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'They make France what it is': Why village mayors are so important

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'They make France what it is': Why village mayors are so important

There are over 35,000 mayors in France, and over half of them oversee villages of less than 500 people. But what exactly do they do? Emilie King explains why these village leaders are an integral part of the fabric of the country.


It's a picture-perfect image of rural France: the church steeple rising above village rooftops, the square with its café, boulangerie and dominating it all, a mairie - the town hall - its balconies bursting with flowers and a French flag flying outside next to the national motto "Liberté, Egalité, Fraternité".

Today, perhaps another, more realistic image of some French villages is the steeple, the square with no shops, some boarded up houses but still, the mairie standing proudly.

The fact that even the most deserted hamlet in France has a mayor may be baffling to many foreigners, and it is unique. There is a reason for this: the country is divided up administratively into around 36,000 cities, towns, villages and hamlets called 'communes'.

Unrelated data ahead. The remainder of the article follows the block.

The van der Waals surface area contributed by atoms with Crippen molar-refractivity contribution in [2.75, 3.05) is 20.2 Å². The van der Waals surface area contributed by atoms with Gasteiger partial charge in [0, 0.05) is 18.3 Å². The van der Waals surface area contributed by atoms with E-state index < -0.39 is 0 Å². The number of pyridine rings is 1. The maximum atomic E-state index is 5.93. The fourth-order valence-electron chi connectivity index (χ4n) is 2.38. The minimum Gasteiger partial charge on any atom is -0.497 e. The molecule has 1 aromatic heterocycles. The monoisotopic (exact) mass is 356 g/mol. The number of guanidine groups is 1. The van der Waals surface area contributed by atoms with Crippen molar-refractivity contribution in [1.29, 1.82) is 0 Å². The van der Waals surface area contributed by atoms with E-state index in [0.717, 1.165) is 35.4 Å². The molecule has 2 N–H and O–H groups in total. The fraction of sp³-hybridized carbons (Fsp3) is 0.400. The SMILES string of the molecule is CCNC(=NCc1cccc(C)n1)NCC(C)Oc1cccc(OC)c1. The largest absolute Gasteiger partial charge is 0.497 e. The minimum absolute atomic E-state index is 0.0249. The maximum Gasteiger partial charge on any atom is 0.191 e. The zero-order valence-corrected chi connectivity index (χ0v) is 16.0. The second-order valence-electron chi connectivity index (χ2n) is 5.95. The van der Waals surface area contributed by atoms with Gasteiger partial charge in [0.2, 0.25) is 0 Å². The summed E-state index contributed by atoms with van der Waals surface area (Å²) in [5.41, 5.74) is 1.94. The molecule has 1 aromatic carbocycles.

And at the heart of every single one of these communes - half of which count less than 500 inhabitants - is a mairie and a mayor.

These mayors are not just for show. They actually have a role to play and have a large number of duties and responsibilities ranging from organising elections, to preparing budgets, delivering building permits, presiding over civil weddings and maintaining the public order.

But their roles can also leave them doing the jobs in the village that no one else will do.

One former mayor, British born Ken Tatham (pictured below) who was at the helm of his Normandy village Saint Céneri le Gerei for 19 years told The Local about the kind of role he had.

"In my first week as mayor, I had to do a marriage, which I had obviously never done before. Then there was an enormous boulder that rolled off a cliff on to the road and blocked traffic for several days.

"I had no idea who to turn to, to get help. Me and my family also spent one Christmas Eve clearing a road of rocks because no French people were working."

'More expats in France should become mayors' British born Mayor Ken Tatham

Mayors officially have the role of head of the municipal council, the commune's main magistrate, judicial police officer and civil officer. 

One of their bigger responsibilities for example is the primary schools. The communes are in charge of France's state primary schools. They are responsible for building them, and repairing and extending school buildings. The mairies employ all the school's non-teaching staff and run the canteen. They can also set the price families pay for the canteen and change the school hours to cater for local needs. The mairies map out catchment areas and oversee any issues arising from them.

In Paris and in France's other big cities like Marseille and Lyon, the mayor is a public figure, whose role is often very political given the size of the budget he or she oversees and the responsibilities they have.